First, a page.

Bird's Eye View Lodge, from lakeshore

American Pygmy Kingfisher

Egrets Egrets Egrets!

Jabiru

Russet-naped wood rail - Aramides albiventris
Canon 400mm f/4 IS DO II + 1.4x III on EOS 1D Mark IV
1/1000 at f/5.6, ISO 800, handheld from boat

Crooked Tree Boat Trip

In my opinion, it would be completely possible to spend 3 full days at Crooked Tree, particularly if photography is a priority. The lake runs north-south and as such the western and eastern shores should be perfectly lit in the morning and afternoon, respectively. A person could do some real photographic damage with a kayak at Crooked Tree! 

After our amazing morning at Crooked Tree, we headed south along the Hummingbird Highway towards Blue Hole National Park. An afternoon arrival left us a bit of time for birding at the park. Double-Toothed Kite, Passerini's Tanager, White-whiskered Puffbird, and Barred Antshrike highlighted an eBird checklist that can be found here. We spent night 2 at the very nice Jaguar Creek. We had planned to return to Blue Hole on the morning of Day 3, but heavy rains washed out that plan. We instead detoured to the coast and Gra Gra Lagoon where we padded our trip list with a variety of shorebirds (eBird checklist here). Mangrove Cuckoo was a very welcome surprise at that stop!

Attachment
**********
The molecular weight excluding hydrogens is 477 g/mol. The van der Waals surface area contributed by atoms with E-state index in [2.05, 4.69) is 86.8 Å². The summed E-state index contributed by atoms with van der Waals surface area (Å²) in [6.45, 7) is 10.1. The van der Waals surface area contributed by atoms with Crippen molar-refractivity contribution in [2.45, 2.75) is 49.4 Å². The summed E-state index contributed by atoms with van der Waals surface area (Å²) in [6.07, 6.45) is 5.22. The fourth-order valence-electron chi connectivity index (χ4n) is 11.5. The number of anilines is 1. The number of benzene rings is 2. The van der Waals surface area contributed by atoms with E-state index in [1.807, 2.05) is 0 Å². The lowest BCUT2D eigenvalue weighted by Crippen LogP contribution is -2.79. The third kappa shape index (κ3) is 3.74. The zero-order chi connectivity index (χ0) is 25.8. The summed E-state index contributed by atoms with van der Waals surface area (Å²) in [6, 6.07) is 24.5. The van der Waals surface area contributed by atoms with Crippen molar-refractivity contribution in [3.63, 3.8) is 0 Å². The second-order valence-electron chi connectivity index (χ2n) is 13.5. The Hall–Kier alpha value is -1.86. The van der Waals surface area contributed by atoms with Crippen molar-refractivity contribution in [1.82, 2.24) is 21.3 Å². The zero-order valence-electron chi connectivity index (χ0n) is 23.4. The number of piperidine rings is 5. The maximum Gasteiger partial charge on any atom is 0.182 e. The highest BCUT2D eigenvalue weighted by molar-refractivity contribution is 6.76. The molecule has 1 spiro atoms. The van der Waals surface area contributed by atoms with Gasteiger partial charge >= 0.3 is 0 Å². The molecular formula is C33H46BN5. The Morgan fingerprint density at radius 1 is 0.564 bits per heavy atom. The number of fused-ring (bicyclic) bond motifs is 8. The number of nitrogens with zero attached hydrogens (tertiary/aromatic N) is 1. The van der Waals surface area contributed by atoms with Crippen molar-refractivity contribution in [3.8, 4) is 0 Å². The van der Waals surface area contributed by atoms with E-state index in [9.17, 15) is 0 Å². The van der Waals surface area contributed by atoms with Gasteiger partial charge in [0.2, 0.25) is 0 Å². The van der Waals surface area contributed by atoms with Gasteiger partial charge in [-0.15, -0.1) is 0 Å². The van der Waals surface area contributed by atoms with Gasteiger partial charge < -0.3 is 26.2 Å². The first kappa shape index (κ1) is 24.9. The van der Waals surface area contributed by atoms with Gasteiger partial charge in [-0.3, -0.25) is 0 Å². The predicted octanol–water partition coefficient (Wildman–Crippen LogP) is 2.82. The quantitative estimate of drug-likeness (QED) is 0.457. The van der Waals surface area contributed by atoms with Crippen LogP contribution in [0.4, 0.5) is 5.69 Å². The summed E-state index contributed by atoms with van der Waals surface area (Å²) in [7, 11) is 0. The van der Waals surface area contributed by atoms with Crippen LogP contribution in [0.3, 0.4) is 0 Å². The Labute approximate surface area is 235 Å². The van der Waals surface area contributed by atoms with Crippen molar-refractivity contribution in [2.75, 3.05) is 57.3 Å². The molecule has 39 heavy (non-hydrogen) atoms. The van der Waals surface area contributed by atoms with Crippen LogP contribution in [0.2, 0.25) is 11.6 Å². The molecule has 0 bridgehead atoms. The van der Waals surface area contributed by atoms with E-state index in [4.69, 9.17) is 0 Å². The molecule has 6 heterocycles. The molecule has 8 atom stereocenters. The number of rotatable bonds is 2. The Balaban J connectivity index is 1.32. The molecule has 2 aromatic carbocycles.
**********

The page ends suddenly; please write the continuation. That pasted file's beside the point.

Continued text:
Jaguar Creek

Mangrove Cuckoo, characteristically 
buried in the coastal bushes

After our visit to the coast, we headed back inland - where the rains had since stopped - to reach Cockscomb Basin Wildlife Sanctuary. That night (night 3) we stayed in a very primitive research station that at present is not suitable for 95% of visitors. There was electricity in the evening only, and no hot water at any point. Needless to say there was no wifi. I actually loved it, but I think most folks would be best staying somewhere else and commuting into the park to bird. We birded Cockscomb that evening (Day 3) and the following morning (Day 4). Highlights included Great Tinamou, Crested Guan, White Hawk, Uniform Crake, Black-headed Trogon, Gartered Trogon, Lineated Woodpecker, Black-faced Antthrush, Northern Bentbill, White-collared Manakin, Long-billed Gnatwren, Crimson-collared Tanager, Yellow-tailed Oriole, and Chestnut-headed Oropendella. Clearly, the birding was fantastic, overwhelming even at times. The checklist from the evening outing can be found here, and the checklist from the morning outing is here.

White-collared Manakin

Cockscomb Basin basic lodging

Cockscomb birding

Cockscomb River habitat